Amazon winning the price war in 12 of 13 categories

01 June 2018
  • Amazon is 11% less expensive than several key rivals' online prices, but Walmart is clearly on the offensive, according to a pricing study of identical products, in stock and in identical pack configurations, from e-commerce analytics firm Profitero.

  • On average, Walmart's prices were just 3% higher than Amazon's across 13 categories; Walmart was priced lower than Amazon in beauty (the only category where it actually beat Amazon) and came close in sports and outdoors, and baby products, Profitero found.

  • Amazon beat the daily online prices of Walmart, Target and Jet across 12 of 13 categories: vitamins and supplements, video games, toys and games, tools and home improvement, sports and outdoors, pet supplies, office and electronics, music and CDs, furniture, electronics, baby and appliances.

Amazon began its retail disruption two decades ago by undercutting brick-and-mortar bookstores on price, but while the e-commerce giant continues to handily beat rivals, the gap is narrowing.
That's particularly true when it comes to Walmart, which three years ago was losing that gambit, according to a 2014 Profitero study that found Walmart's pricing to be 9% higher than Amazon on average. Walmart has made the most strides in beauty: In 2014 Profitero found Walmart beauty products were priced 10% higher than Amazon, while this year Walmart's pricing in the category was 1% lower than Amazon's.

"This year there's been a marked rise in discussion about an online price war," the report's author, Profitero Senior Vice President of Strategy and Insights Keith Anderson, said in a statement. "In our biggest ever study, we've set out to illuminate the pricing dynamic at play and to better understand the high-stakes race to the bottom we're currently witnessing between and While lower prices are good news for shoppers, suppliers and retailers will inevitably feel the pressure as we head into peak holiday season, as this price war is only set to intensify."

Target, by contrast, is losing ground. The 2014 Profitero study found that mass merchant's pricing to be 10% higher than Amazon, while the latest study found Target to be 16.9% more expensive than Amazon across 15,592 exactly matched products. But that may be by design. Target is working hard to differentiate its merchandise in several categories, including baby, apparel and home — and other Profitero pricing analysis and studies from other firms are finding Target to be very competitive when it comes to grocery and consumer product goods, Anderson told Retail Dive in an email.

By definition, private labels couldn't be compared in this study. Yet Target's sales from such merchandise have been able to bolster margins amid an emerging price war in consumables and grocery. Last month, Target announced a series of price cuts to those goods — an effort to get the word out that it's willing to play on that field. More recently, executives said that the retailer is hoping to rein in discounts on non-essential items during the holidays.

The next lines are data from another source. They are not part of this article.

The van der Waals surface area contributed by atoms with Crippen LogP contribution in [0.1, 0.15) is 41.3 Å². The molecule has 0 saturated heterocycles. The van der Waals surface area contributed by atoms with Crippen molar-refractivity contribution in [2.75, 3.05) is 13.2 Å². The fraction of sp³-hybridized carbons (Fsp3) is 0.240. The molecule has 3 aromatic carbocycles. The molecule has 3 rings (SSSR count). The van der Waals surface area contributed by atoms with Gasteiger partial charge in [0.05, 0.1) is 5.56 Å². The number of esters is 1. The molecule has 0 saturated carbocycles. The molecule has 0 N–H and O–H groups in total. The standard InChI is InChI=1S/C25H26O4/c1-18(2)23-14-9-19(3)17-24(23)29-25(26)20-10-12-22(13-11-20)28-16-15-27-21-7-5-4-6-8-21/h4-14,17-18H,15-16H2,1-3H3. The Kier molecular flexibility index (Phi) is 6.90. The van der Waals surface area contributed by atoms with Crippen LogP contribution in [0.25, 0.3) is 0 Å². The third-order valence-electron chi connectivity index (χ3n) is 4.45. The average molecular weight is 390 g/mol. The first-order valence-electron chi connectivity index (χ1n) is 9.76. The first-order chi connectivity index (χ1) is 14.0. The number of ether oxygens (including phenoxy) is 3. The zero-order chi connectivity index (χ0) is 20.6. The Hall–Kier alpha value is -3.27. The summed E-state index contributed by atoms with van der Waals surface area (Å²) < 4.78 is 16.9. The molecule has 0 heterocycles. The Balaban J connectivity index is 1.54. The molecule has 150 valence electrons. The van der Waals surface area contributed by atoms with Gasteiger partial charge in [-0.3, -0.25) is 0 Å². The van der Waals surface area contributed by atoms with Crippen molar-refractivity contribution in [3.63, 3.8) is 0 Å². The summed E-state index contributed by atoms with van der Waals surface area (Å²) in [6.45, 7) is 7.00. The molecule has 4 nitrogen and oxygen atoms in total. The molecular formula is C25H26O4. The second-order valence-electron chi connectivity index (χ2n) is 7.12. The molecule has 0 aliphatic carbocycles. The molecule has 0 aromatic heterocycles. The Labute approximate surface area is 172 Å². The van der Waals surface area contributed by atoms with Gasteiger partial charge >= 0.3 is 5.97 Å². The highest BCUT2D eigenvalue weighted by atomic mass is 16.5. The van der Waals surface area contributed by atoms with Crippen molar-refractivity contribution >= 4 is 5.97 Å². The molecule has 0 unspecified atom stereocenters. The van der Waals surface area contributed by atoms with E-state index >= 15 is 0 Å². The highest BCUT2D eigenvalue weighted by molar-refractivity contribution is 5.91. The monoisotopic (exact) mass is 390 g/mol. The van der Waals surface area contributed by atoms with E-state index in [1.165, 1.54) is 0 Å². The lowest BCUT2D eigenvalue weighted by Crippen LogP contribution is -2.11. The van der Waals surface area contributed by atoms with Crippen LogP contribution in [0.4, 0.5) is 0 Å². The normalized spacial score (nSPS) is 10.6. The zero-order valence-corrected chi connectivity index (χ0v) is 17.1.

The most curious findings may relate to Jet — which at its launch two years ago positioned itself as gunning for Amazon and promised the lowest prices on the internet. That was predicated on Jet's original $50-per-year membership model, which it abandoned shortly after its debut (before its acquisition by Walmart last year). Jet founder Marc Lore, now Walmart's U.S. e-commerce chief, has more recently roasted membership fees, calling free two-day delivery "table stakes" for e-commerce. 

Early Profitero analysis of Jet pricing found that on its launch day two years ago, Jet did deliver — on average — prices that were 9% lower than Amazon and 6% lower than Walmart; that research found Jet to be the lowest priced across seven categories. This summer, though, Jet averaged out at 12.3% more expensive than Amazon across 36,509 exactly matched products — the second most expensive of the "major" retailers. Jet was not the closest retailer to Amazon pricing in any category, with its most expensive being office electronics and supplies, which cost on average 23% more than Amazon's pricing. (Prices were the initial list price, excluding Jet's Smart Cart discounts, which allow shoppers to opt for slower shipping or forgo returns in exchange for price cuts.)

"I … suspect they may be leaning heavily on the Smart Cart discounts (which we excluded from our comparisons) to be price competitive," Anderson told Retail Dive in an email. "Aside from beauty and pet, this study excluded a lot of everyday essentials like groceries and household supplies. I suspect that perhaps Jet and Target are a little more flexible on pricing in the higher-margin categories we studied this time, but perhaps we'll see that they're more competitive on grocery and CPG when we look closely at those categories (which we're planning to do soon)."

Specialist retailers like Best Buy and Home Depot did not fare well, according to Profitero. Staples was the most expensive retailer with a 49% price index compared to Amazon, and Walgreens was the second most expensive with a 41% price index compared to Amazon. Online e-commerce electronics retailer Newegg was 37% more expensive on average and Toys R Us was 18% more expensive overall and 17% more expensive in the baby category, for example. Online pet retailer had the closest pricing to Amazon of all specialist retailers, with average prices 7% higher than Amazon.

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